It does seem that the locus of short story publishing in Britain and Ireland is now firmly the small presses, and that there are more small publishers than ever in existence producing excellent work. Of the 24 publishers represented on the list, 19 are truly small publishers. It's even more interesting to look at the proportions for the longlisted books: 37 books are listed, but small publishers have produced 29 of those, Salt and Comma being responsible for nine between them. Perhaps another interesting fact is that six of those 19 small publishers - Doire Press, Arlen House, New Island, Stinging Fly, Blackstaff and Lilliput - are Irish, two (Parthian and Old Street) are based in Wales, and another (Freight) is Scottish, reinforcing the notion of the short story as non-conformist. Perhaps to my own shame I hadn't actually heard of Doire, Freight or Lilliput, or indeed of some of the remaining ten: new to me were the Valley Press based in Scarborough, Route which operates from Pontefract, of all places (I'm prejudiced - I once lived there!), Skylight, Elsewhere, Tightrope (Canadian) and Odyssey (US, I think - they charge for their books in dollars, at any rate). The two I haven't yet mentioned are the northern-based Pewter Rose, and the Bristol-based Tangent.
It's perhaps to be noted, though, that the bigger publishers are still producing short stories - two longlisted books come from Pan Macmillan, and Bloomsbury has fielded no less than three. Interesting, though, that Faber, which one thinks of as the home of literary fiction par excellence, and which has triumphed in this prize in the past (their authors Claire Keegan and Sarah Hall have both been overall winners), appears to have nothing to enter this year (Junot Diaz, the only short story writer they seem to have published this year, failing to be eligible as he's not British-born).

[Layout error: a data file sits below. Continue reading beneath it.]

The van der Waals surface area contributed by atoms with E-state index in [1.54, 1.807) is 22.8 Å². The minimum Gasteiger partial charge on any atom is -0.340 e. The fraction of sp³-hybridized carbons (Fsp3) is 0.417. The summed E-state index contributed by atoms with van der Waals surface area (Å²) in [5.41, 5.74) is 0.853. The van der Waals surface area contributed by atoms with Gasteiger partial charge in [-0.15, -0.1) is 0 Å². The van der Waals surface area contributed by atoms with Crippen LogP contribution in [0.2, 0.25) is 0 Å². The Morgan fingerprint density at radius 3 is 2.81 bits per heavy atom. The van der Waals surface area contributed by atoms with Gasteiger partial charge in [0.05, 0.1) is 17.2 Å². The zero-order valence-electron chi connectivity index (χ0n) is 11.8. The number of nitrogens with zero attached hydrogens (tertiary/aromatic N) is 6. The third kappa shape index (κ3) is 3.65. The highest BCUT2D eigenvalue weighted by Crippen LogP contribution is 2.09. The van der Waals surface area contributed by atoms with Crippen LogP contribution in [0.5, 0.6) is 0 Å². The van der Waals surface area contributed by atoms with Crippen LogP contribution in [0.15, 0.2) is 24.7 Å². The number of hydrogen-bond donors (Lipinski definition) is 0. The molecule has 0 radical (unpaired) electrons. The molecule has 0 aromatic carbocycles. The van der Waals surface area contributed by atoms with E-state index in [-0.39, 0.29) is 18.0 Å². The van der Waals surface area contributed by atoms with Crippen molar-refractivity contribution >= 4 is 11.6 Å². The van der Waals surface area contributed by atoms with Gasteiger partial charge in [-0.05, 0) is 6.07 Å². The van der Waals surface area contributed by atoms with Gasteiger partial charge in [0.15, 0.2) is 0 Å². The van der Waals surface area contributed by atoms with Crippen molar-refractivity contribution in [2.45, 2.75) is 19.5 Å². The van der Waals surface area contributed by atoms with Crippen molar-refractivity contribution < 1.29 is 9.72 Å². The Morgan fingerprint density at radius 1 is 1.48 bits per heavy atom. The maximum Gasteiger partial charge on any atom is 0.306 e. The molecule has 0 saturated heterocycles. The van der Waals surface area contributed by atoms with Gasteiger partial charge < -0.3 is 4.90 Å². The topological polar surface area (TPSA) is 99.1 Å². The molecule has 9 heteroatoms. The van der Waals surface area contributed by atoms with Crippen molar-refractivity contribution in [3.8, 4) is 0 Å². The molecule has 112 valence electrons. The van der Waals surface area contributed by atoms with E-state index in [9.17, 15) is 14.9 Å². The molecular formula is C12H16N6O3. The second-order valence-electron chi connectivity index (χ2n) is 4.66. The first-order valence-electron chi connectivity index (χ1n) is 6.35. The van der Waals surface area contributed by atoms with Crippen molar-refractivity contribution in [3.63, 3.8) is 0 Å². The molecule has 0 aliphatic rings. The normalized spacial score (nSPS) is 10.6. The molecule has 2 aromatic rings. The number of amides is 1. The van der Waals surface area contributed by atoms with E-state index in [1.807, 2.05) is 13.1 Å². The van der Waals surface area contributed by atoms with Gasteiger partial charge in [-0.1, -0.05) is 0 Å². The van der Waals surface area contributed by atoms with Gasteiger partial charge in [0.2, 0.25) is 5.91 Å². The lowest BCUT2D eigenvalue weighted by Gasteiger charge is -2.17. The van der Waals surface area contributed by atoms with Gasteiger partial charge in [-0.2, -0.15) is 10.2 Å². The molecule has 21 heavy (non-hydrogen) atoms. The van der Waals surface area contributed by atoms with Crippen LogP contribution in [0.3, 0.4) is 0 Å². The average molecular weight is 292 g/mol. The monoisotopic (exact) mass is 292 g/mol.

Anyway, many congratulations to those writers on the longlist, and if you'll permit a little indulgence, very special congrats to those on the list I happen to know personally: Carys Bray with Sweet Home (Salt), Nuala Ni Chonchuir with Mother America (New Island), Tania Hershman with My Mother Was An Upright Piano (Tangent), Jackie Kay with Reality, Reality (Pan Macmillan), Adam Marek with The Stone Thrower (Comma), Jonathan Pinnock with Dot, Dash (Salt), Jane Rogers with Hitting Trees With Sticks (Comma) and Tony Williams with All The Bananas I've Never Eaten (Salt)
Tuesday, March 19, 2013
Sunday, March 17, 2013
I'm pretty averse to Rules for Writing (OK, I know there are basic rules, but I hate the way they get fetishised and lead to the samey-ness that often dominates lit mags and short story prize lists and the kind of literary tyranny that results), but I like, as I think most writers will, this article on story archetypes by John Yorke, from his book on the subject which comes out next month. It's descriptive rather than rule-making, with a nice eye on both the excitement of subverting the archetype he describes and the endless mutability of the underlying pattern:
Thursday, March 14, 2013
Interviewed about the newly announced longlist for the Women's Prize for Fiction (formerly the Orange Prize), Natasha Walter, one of the judges, says that she was struck by the number of women writing from male viewpoints. Like Telegraph writer Sameer Rahim noting a similarity in the Costa winners, she sees this as possible evidence of a move towards the fulfilment of Virginia Woolf's wish for women writers to be seen as androgynous rather than as women. Others, however, including me (see this post), suspect a different implication. Kira Cochrane writes: